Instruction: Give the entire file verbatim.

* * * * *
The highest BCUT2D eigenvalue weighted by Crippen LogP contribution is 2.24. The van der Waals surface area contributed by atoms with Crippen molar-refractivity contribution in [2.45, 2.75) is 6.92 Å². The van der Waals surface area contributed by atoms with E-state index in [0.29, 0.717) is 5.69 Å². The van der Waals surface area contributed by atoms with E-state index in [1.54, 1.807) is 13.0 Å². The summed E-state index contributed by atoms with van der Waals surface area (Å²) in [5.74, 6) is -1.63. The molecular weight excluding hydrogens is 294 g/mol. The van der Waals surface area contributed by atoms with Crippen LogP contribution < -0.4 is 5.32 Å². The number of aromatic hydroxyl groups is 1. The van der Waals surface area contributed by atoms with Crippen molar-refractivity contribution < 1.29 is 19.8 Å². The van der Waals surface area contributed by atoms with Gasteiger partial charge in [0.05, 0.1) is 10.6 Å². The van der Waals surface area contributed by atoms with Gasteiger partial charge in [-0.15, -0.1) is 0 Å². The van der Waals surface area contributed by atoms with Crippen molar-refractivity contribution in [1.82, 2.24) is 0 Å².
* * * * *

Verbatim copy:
The highest BCUT2D eigenvalue weighted by Crippen LogP contribution is 2.24. The van der Waals surface area contributed by atoms with Crippen molar-refractivity contribution in [2.45, 2.75) is 6.92 Å². The van der Waals surface area contributed by atoms with E-state index in [0.29, 0.717) is 5.69 Å². The van der Waals surface area contributed by atoms with E-state index in [1.54, 1.807) is 13.0 Å². The summed E-state index contributed by atoms with van der Waals surface area (Å²) in [5.74, 6) is -1.63. The molecular weight excluding hydrogens is 294 g/mol. The van der Waals surface area contributed by atoms with Crippen LogP contribution < -0.4 is 5.32 Å². The number of aromatic hydroxyl groups is 1. The van der Waals surface area contributed by atoms with Crippen molar-refractivity contribution < 1.29 is 19.8 Å². The van der Waals surface area contributed by atoms with Gasteiger partial charge in [0.05, 0.1) is 10.6 Å². The van der Waals surface area contributed by atoms with Gasteiger partial charge in [-0.15, -0.1) is 0 Å². The van der Waals surface area contributed by atoms with Crippen molar-refractivity contribution in [1.82, 2.24) is 0 Å².